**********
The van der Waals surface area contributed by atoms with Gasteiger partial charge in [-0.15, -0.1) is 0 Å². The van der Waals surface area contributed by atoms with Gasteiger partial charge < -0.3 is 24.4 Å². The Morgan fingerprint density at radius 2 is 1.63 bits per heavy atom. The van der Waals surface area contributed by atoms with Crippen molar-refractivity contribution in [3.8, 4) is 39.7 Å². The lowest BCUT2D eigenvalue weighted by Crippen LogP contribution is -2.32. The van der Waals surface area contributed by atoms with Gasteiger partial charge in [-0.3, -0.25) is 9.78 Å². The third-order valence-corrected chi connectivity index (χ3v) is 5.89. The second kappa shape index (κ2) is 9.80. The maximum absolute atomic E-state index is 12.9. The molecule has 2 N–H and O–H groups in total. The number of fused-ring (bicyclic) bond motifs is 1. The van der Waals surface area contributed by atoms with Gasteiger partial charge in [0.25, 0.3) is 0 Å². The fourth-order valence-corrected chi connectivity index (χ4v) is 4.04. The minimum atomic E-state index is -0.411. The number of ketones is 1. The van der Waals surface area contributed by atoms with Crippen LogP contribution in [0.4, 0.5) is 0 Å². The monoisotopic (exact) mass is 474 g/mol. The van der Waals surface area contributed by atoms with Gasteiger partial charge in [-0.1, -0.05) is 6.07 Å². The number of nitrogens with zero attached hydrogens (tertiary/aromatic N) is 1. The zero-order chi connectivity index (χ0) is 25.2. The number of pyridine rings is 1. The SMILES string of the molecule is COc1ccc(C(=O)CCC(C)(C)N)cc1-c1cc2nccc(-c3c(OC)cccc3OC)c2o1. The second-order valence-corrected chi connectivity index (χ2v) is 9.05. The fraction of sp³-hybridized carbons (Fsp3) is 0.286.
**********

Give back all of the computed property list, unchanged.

The van der Waals surface area contributed by atoms with Gasteiger partial charge in [-0.15, -0.1) is 0 Å². The van der Waals surface area contributed by atoms with Gasteiger partial charge < -0.3 is 24.4 Å². The Morgan fingerprint density at radius 2 is 1.63 bits per heavy atom. The van der Waals surface area contributed by atoms with Crippen molar-refractivity contribution in [3.8, 4) is 39.7 Å². The lowest BCUT2D eigenvalue weighted by Crippen LogP contribution is -2.32. The van der Waals surface area contributed by atoms with Gasteiger partial charge in [-0.3, -0.25) is 9.78 Å². The third-order valence-corrected chi connectivity index (χ3v) is 5.89. The second kappa shape index (κ2) is 9.80. The maximum absolute atomic E-state index is 12.9. The molecule has 2 N–H and O–H groups in total. The number of fused-ring (bicyclic) bond motifs is 1. The van der Waals surface area contributed by atoms with Gasteiger partial charge in [0.25, 0.3) is 0 Å². The fourth-order valence-corrected chi connectivity index (χ4v) is 4.04. The minimum atomic E-state index is -0.411. The number of ketones is 1. The van der Waals surface area contributed by atoms with Crippen LogP contribution in [0.4, 0.5) is 0 Å². The monoisotopic (exact) mass is 474 g/mol. The van der Waals surface area contributed by atoms with Gasteiger partial charge in [-0.1, -0.05) is 6.07 Å². The number of nitrogens with zero attached hydrogens (tertiary/aromatic N) is 1. The zero-order chi connectivity index (χ0) is 25.2. The number of pyridine rings is 1. The SMILES string of the molecule is COc1ccc(C(=O)CCC(C)(C)N)cc1-c1cc2nccc(-c3c(OC)cccc3OC)c2o1. The second-order valence-corrected chi connectivity index (χ2v) is 9.05. The fraction of sp³-hybridized carbons (Fsp3) is 0.286.